Soak up your power moments. Try to notice those times when you're feeling strong and competent. Pause and take a few slow, deep breaths and tell yourself, "This is who I am." The more you recognize when you're being strong, the more fearless you'll become.
Be aware of your trigger points. List your top five fears. Do you dread being abandoned? Worry you'll never find another good job? Get sick? "When you're aware of what sets you off, you can tell yourself, 'There it is again,'" says Dr. Orloff. "Then you can approach it as something to learn from." Or, knowing what people and situations press your buttons, you can avoid them.
Rely on your deepest beliefs. Do you have a specific religion? Your own private faith? Either way, keep it strong and use it all the time. "Awareness of a loving force that's greater than yourself can help you do what seems impossible," says Dr. Orloff. When trouble looms, she says, "send up a little flare prayer."
Avoid These Mistakes
- Thinking physical courage is the most important kind.
- Seeing only the negative.
- Inventing endless "what if" dramas in your head.
- Worrying about what other people think.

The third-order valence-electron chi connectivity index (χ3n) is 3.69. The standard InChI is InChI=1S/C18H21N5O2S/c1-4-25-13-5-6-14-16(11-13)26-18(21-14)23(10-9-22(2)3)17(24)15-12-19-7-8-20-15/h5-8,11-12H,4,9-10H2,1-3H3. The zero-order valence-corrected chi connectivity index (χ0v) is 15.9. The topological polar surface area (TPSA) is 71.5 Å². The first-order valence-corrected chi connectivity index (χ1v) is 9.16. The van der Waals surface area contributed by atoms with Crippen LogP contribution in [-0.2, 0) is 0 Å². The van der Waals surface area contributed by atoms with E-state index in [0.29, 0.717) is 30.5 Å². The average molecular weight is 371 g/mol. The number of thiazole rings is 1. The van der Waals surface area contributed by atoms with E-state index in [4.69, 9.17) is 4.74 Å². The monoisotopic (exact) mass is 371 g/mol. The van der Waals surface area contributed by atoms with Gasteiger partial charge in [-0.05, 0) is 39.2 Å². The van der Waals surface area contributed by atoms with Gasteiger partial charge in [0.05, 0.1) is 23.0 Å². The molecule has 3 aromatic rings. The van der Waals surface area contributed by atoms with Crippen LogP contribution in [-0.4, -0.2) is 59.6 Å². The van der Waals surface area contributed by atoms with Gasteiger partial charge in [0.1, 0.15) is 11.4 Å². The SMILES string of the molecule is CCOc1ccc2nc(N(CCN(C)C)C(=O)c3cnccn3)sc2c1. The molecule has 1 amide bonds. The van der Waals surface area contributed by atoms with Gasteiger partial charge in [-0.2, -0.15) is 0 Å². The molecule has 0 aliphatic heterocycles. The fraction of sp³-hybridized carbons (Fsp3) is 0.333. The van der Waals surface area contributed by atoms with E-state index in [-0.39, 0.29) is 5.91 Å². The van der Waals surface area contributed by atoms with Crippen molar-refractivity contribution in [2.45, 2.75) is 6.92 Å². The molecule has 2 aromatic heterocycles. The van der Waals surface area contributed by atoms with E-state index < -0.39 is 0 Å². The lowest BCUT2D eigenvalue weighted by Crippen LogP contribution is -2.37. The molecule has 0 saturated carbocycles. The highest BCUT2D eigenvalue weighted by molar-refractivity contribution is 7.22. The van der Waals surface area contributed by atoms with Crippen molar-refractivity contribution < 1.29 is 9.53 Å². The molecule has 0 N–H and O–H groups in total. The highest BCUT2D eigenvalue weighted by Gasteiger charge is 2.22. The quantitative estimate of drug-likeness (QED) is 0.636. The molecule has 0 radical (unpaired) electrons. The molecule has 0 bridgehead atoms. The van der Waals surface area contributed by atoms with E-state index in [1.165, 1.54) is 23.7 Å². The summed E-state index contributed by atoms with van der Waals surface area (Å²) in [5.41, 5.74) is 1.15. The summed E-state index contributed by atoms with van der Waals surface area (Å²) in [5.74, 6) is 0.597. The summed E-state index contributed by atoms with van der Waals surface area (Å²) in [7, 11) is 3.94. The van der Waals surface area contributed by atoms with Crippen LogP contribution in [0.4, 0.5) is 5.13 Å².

As soon as I got home from Belize the first thing I did was download my pictures. There I am, paddling a canoe on the lagoon at dawn. Climbing up the side of a Mayan temple. Dancing to the beat of the local drumming group. Snorkeling—briefly!—off a sailboat. Sitting up front in the tiny prop plane we used to island-hop. Balancing (with a little help) on an airboat, holding the 3-foot crocodile I helped capture and band.
"Not too shabby," I said to myself. Which prompted me to list some of the other brave things I've done in my life—from having three kids (all boys!), to taking a 500-mile bicycle trip, to speaking out at school board meetings, to learning to drive on crazy New Jersey highways. Courage, I decided, has more to do with acknowledging your strengths than stressing over your limitations.
I may not swim in caves, but, hey, I do have my moments.
Get Through the Scariest Times
No matter how tough you are, there'll be times when you just need to make it through the moment. Here's how:
- Exhale. Breathing out will immediately signal to your body that it's safe for you to relax. Within 30 seconds, says Neil Fiore, stress hormones subside and you're on your way back to feeling calm and in control again.
- Connect with your body. Feel the chair under you, your feet on the floor. "This puts you back to the present where the body must always be," says Fiore. "Anxiety comes when your mind gets stuck in the past or the future."
- Tell yourself you're safe. When you start to feel out of control say, "If I miss the exit, I'll just take the next one" or "I've always managed to handle this before. I can this time too."
- Evaluate your options. Think of consequences and make a cost/benefit analysis. Is it worth enduring the heart-pounding panic to speak at the town meeting? Keep in mind that you are in control of your decisions and actions.
Our Courageous Readers